If only renting out your place was as simple as hanging a ‘for lease’ sign in the window.
Landlords need to make sure their properties are safe and secure for tenants. These days, many home safety measures are required by law.
Ensure your tenant is happy and comfortable at home, and protect your property and investment long term, by carrying out the following tasks before renting out your home.
Ensure smoke alarms are up to code
While smoke alarm laws vary between states, all require the alarm to be in-date and functioning properly. This means alarms need to be tested and cleaned frequently, as well as replaced at least every 10 years.
In Queensland, new smoke alarm laws coming into effect on January 1, 2022 require all rental properties to have interconnected smoke alarms in the dwelling before the start of any new lease.
“From that date, the first tenancy or tenancy renewal requires the landlord to upgrade the smoke alarms to include interconnected photoelectric smoke alarms in all bedrooms and hallways that connect bedrooms and the rest of the dwelling,” Queensland Fire and Emergency Services spokesperson, Mark Halverson, says.
“Interconnection means that when one alarm goes off, they all go off. When the hallway alarm detects smoke, the bedroom alarms will activate, waking an occupant who may be sleeping with their door closed. This provides occupants vital time to evacuate safely from the building.”
Smoke alarms can be interconnected wirelessly or through hardwire. Hardwired smoke alarms need to be installed by a qualified electrician.
Check the electrical wiring
While installing hardwired smoke alarms, it’s a good idea to get your electrician to also have a glance over any hidden electrical wiring before a tenant moves in, to ensure there are no hazards that could cause a fire at your property.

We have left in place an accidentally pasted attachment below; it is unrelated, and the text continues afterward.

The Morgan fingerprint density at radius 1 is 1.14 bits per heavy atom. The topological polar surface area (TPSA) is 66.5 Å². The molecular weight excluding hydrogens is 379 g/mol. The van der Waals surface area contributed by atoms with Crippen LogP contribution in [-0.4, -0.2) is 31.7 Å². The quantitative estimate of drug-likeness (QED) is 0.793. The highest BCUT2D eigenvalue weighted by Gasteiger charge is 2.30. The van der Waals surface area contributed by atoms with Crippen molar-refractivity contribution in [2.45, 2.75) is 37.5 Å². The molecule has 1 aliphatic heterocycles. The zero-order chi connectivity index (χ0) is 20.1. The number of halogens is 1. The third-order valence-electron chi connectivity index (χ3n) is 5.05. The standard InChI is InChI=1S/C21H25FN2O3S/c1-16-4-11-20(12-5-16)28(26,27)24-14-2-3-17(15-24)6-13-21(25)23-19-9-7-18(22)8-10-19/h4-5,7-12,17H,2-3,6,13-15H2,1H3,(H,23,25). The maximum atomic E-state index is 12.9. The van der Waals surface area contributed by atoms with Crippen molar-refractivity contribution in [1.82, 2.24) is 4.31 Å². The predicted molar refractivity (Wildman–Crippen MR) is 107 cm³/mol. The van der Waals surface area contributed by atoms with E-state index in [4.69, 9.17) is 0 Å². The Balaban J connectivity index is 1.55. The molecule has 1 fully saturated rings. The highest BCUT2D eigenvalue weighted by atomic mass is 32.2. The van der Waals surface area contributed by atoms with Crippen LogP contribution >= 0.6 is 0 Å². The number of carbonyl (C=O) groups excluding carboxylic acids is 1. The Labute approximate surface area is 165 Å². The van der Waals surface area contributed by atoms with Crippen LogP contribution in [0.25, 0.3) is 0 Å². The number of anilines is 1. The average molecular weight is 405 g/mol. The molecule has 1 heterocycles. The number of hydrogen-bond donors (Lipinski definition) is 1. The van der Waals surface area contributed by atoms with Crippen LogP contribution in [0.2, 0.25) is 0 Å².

Faulty wiring can cause house fires and it can be hard to detect a smoulder early if it’s hidden in the roof or other unseen area.
“It’s recommended that both landlords and occupants regularly undertake electrical testing or a visual check to make sure no frays or damage to any of the electrical appliances or wiring has occurred,” Halverson says.
While tenants are responsible for checking their devices and appliances, landlords should check any hardwiring.
Fix or repair broken items
Landlords must present a safe, fully functioning, liveable property to tenants.
Fixing anything that’s broken before a tenant moves in is vital and will also offer you a good health check on what is and isn’t working at the beginning of the lease.
Therefore, you’ll be able to better review any repairs and maintenance required during or after the tenancy.
Landlords are required to provide photo evidence of the condition of a property along with the tenant’s lease, otherwise known as a condition report.
For both the tenant’s protection and your own, take quality photos of the entire premise.
While some will request an agent do this, you can also do it yourself – just make sure you’re thorough. Don’t forget inside cabinets, doors, under sinks, the walls, floor and ceiling.
Have a checklist and make detailed annotations with a description of the state of the premises, so you have a thorough record for your condition report.
Before you rent out your home, you should definitely consider getting landlord’s insurance.
This can protect you from forms of:
- Property damage caused by tenant
- Storm/disaster damage
- Damage to any contents, such as appliances or furniture, included in the lease of the property
- Income protection, i.e. rent cover if the tenant should miss or default on payments
- Legal liability for injuries incurred in the property
This can be a valuable back-up should any of the above-mentioned issues unfold.